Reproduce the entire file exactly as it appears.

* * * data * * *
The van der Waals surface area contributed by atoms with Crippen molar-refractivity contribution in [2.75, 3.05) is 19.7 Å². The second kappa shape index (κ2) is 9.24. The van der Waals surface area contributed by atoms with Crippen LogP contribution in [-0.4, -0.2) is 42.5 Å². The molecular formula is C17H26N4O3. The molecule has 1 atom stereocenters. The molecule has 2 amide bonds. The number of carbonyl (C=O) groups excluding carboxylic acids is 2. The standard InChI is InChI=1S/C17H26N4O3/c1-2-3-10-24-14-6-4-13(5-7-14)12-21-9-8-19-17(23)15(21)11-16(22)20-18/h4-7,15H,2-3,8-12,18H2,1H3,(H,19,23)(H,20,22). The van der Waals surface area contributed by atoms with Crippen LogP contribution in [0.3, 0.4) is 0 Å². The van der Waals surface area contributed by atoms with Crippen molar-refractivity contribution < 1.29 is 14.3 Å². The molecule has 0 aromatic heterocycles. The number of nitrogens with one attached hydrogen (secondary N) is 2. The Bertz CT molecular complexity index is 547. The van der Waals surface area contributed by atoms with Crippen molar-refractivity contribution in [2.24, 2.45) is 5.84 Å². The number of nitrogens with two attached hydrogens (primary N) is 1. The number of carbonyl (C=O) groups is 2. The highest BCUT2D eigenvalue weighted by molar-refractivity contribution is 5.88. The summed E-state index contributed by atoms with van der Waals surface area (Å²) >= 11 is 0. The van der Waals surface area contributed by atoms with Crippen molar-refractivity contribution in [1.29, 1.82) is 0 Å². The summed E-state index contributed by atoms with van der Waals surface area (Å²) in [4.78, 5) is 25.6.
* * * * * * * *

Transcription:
The van der Waals surface area contributed by atoms with Crippen molar-refractivity contribution in [2.75, 3.05) is 19.7 Å². The second kappa shape index (κ2) is 9.24. The van der Waals surface area contributed by atoms with Crippen LogP contribution in [-0.4, -0.2) is 42.5 Å². The molecular formula is C17H26N4O3. The molecule has 1 atom stereocenters. The molecule has 2 amide bonds. The number of carbonyl (C=O) groups excluding carboxylic acids is 2. The standard InChI is InChI=1S/C17H26N4O3/c1-2-3-10-24-14-6-4-13(5-7-14)12-21-9-8-19-17(23)15(21)11-16(22)20-18/h4-7,15H,2-3,8-12,18H2,1H3,(H,19,23)(H,20,22). The van der Waals surface area contributed by atoms with Crippen LogP contribution in [0.3, 0.4) is 0 Å². The van der Waals surface area contributed by atoms with Crippen molar-refractivity contribution < 1.29 is 14.3 Å². The molecule has 0 aromatic heterocycles. The number of nitrogens with one attached hydrogen (secondary N) is 2. The Bertz CT molecular complexity index is 547. The van der Waals surface area contributed by atoms with Crippen molar-refractivity contribution in [2.24, 2.45) is 5.84 Å². The number of nitrogens with two attached hydrogens (primary N) is 1. The number of carbonyl (C=O) groups is 2. The highest BCUT2D eigenvalue weighted by molar-refractivity contribution is 5.88. The summed E-state index contributed by atoms with van der Waals surface area (Å²) >= 11 is 0. The van der Waals surface area contributed by atoms with Crippen molar-refractivity contribution in [1.29, 1.82) is 0 Å². The summed E-state index contributed by atoms with van der Waals surface area (Å²) in [4.78, 5) is 25.6.